Here’s How To Tell If A Genetic Testing Service Is Legit
Personalised medicine is making one-size-fits-all treatment feel decidedly outdated. Now that genetic testing is becoming more and more accessible in SA, telling you how your genes react to everything from medication to exercise, some companies are cashing in on your need to know what your future holds. Businesses are diving in, flooding the market with “personalised” gene tests, health supplements, even beauty products and diet plans. In theory, these companies match your genes to their perfect-for-you wares. In reality, most are based on very shaky science. Before you buy, double check with a pro – a doctor or dietician – and ask yourself:
Where’s The Science?
“We live in the part of history of the genetic ‘panel’ – sections of the genome that have lots of research supporting them,” says Dr Heidi van Loggerenberg, co-founder of and a qualified homoeopath, who’ll be at Women’s Health LIVE as part of a panel discussion on DNA. “But as research widens and deepens, more genes will have solid research behind them.” Certain companies do use the same technology as lab scientists, but few at-home genetic testing services have been reviewed by regulatory bodies and most don’t take lifestyle factors into account, says leading genomics specialist Dr Lawrence Brody. So even if your results are accurate, they’re likely incomplete.
How Safe Is It?
“There’s a bit of a grey area with these tests. They’re not diagnostic tests; they’re not regulated at all,” says Danny Meyersfeld, founder of and molecular biologist who’ll also be talking DNA testing at . But the personnel running the tests have to be qualified and there are two key bodies to look out for: the South African National Accreditation System (SANAS), which accredits medical laboratories and service providers, and the Health Professions Council of South Africa (HPCSA), which registers medical technologists and scientists and anyone with a medical degree. Also, make sure a company’s website is secure and don’t buy anything without assurance that your results won’t be posted online.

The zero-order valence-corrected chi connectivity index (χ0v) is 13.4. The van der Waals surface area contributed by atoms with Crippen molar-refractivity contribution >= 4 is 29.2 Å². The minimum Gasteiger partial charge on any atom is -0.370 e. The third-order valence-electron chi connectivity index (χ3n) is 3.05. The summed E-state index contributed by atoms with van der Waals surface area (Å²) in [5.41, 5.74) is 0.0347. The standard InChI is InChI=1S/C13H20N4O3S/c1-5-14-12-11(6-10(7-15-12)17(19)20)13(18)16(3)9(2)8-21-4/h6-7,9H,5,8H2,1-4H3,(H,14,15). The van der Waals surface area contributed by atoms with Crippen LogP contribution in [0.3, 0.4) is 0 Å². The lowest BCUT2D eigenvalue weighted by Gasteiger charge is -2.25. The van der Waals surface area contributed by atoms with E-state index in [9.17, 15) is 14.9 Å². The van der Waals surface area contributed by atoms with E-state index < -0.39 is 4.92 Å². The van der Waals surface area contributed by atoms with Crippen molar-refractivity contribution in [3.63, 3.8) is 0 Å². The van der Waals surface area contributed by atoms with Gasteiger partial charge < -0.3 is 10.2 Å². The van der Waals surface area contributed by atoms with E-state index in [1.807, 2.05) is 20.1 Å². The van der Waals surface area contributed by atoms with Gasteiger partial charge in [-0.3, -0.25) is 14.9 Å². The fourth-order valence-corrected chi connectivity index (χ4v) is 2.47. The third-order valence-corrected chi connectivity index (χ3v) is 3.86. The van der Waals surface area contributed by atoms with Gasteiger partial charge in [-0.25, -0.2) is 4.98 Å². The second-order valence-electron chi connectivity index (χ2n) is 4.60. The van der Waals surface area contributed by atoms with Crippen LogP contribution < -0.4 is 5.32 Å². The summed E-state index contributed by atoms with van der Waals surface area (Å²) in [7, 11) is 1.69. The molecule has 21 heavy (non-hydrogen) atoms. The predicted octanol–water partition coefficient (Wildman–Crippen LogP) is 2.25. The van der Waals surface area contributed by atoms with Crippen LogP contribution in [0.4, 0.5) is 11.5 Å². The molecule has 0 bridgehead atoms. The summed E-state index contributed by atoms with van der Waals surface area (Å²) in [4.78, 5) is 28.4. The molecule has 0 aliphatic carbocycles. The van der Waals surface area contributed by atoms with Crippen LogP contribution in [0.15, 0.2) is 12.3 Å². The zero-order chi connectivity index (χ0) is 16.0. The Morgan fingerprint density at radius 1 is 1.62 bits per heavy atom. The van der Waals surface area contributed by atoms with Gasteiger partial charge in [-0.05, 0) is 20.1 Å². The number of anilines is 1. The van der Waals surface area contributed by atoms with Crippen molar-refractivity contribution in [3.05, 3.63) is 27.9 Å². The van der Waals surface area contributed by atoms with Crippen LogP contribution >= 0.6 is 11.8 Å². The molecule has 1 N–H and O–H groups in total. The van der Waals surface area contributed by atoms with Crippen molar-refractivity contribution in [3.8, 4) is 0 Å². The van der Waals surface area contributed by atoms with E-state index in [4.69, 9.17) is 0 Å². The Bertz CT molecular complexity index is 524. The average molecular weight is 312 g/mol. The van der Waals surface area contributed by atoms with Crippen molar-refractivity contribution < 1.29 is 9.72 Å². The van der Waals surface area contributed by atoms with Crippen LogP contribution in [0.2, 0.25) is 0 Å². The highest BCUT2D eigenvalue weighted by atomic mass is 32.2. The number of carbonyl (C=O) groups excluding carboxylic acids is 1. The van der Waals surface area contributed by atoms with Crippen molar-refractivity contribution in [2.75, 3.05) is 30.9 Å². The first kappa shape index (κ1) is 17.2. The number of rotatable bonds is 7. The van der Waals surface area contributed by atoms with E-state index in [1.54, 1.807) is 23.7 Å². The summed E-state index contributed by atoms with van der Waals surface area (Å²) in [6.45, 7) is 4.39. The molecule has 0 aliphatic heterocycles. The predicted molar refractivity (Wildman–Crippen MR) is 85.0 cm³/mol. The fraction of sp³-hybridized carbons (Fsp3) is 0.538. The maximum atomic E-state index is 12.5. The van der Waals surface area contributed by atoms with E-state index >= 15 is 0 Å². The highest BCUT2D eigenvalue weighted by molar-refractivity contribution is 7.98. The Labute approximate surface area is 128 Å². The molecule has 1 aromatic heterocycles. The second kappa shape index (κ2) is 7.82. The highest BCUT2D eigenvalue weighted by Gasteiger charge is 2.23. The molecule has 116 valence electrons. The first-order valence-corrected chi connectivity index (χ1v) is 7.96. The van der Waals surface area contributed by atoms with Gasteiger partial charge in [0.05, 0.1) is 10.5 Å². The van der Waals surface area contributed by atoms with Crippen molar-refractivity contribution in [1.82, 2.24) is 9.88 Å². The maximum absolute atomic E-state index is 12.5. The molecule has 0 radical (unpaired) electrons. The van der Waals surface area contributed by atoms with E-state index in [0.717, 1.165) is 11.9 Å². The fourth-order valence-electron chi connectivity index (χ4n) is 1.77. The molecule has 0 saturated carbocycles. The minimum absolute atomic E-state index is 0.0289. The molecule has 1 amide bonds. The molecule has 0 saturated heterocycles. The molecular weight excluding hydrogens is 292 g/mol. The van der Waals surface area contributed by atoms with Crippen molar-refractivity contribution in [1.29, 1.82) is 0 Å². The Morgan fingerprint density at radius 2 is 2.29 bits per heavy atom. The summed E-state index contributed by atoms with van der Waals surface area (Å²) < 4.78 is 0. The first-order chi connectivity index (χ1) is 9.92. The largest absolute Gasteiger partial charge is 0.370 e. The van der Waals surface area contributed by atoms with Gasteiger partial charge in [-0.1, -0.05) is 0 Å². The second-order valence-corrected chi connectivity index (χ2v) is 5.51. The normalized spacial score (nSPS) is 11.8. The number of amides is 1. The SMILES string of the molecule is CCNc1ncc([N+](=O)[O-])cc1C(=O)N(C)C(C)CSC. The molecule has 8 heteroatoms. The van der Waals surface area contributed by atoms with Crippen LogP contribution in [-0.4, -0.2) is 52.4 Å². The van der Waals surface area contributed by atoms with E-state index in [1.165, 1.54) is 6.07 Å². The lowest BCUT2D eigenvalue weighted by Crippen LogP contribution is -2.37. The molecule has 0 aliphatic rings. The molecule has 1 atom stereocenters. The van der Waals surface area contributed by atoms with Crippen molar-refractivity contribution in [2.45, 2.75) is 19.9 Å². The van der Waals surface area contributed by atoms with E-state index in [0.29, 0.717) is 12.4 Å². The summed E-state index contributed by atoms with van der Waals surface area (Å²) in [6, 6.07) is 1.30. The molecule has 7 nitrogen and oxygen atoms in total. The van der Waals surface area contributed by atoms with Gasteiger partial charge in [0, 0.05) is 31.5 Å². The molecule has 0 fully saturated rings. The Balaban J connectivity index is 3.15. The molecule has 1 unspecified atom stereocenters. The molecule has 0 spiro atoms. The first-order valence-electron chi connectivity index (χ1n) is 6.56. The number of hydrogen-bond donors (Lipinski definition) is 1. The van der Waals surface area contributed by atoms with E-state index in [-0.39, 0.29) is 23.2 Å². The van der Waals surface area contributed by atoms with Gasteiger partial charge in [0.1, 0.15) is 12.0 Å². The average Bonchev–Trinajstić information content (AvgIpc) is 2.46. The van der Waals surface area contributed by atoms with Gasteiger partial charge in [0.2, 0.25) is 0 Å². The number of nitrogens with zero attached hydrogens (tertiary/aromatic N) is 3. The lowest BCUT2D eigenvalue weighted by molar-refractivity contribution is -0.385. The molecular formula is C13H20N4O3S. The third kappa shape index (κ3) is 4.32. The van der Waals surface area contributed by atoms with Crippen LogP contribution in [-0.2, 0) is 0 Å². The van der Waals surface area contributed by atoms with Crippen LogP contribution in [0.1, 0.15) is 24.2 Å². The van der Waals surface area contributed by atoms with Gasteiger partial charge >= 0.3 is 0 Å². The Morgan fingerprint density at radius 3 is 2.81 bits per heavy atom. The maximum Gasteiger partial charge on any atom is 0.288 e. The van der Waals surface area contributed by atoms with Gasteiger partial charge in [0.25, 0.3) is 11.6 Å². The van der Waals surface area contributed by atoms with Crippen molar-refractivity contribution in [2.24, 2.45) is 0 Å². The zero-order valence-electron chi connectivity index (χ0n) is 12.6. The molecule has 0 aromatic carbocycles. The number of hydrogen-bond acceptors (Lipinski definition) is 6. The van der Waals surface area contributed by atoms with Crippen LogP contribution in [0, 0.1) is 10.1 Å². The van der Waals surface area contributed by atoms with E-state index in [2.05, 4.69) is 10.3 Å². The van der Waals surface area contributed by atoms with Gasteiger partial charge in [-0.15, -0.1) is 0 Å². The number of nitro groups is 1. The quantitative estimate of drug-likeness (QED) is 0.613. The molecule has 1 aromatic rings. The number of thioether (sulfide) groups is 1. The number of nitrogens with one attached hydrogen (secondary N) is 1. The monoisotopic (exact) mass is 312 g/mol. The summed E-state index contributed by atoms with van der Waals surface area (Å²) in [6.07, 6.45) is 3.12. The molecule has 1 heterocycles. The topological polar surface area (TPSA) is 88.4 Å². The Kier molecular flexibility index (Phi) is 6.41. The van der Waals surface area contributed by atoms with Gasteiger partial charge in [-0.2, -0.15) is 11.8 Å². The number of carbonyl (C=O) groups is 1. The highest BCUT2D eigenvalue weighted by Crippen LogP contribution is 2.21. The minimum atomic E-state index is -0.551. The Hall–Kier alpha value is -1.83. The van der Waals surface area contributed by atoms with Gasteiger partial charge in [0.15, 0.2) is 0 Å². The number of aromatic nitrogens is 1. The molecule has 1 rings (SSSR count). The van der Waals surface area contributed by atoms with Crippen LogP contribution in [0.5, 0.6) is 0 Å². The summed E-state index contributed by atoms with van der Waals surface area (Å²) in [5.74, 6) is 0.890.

Who’s Keeping Tabs?
As with any health practitioner, make sure the professionals are accredited by the Health Professions Council. If possible, find a doctor with an additional university degree in functional medicine. For the interpretation of genetic results, the Clinical Pharmacogenetics Implementation Consortium – phew! – weighs up the evidence and sets out clinical guidelines. If you’re heading to a compounding pharmacy, ask if they’re Good Manufacturing Practice (GMP) compliant. It’s a legal term that denotes whether practices are sticking to good quality standards. Naturopaths, acupuncturists, reflexologists and other alternative practitioners should be registered with the Allied Health Professions Council of SA.
Can I Handle The Results?
Most personalised-product sellers won’t offer to interpret results for you; instead, they may want to sell you “solutions”. Probably not a big deal if you just found out you’re rash-prone or lacking a B vitamin. But if a test reveals something serious, you could end up confused or devastated. “Think about what you’d do with the results before you take the test,” says Brody. Better yet, get tested through your functional practitioner, who’d give you a proper consultation, sans the marketing spiel.
In November 2018, we are launching the first ever Karomazaalth Live Festival – a weekend of wellness. It will be held over 10 and 11 November at The Wanderers Sports Club in Johannesburg. Think of it as a Coachella of Wellness: amazing speakers, panel conversations – with more on genetic testing – and interviews led by our editors chatting to our cover stars, fit family, social influencers and experts who will be sharing stories, experiences, expertise and knowledge. Get your tickets , now!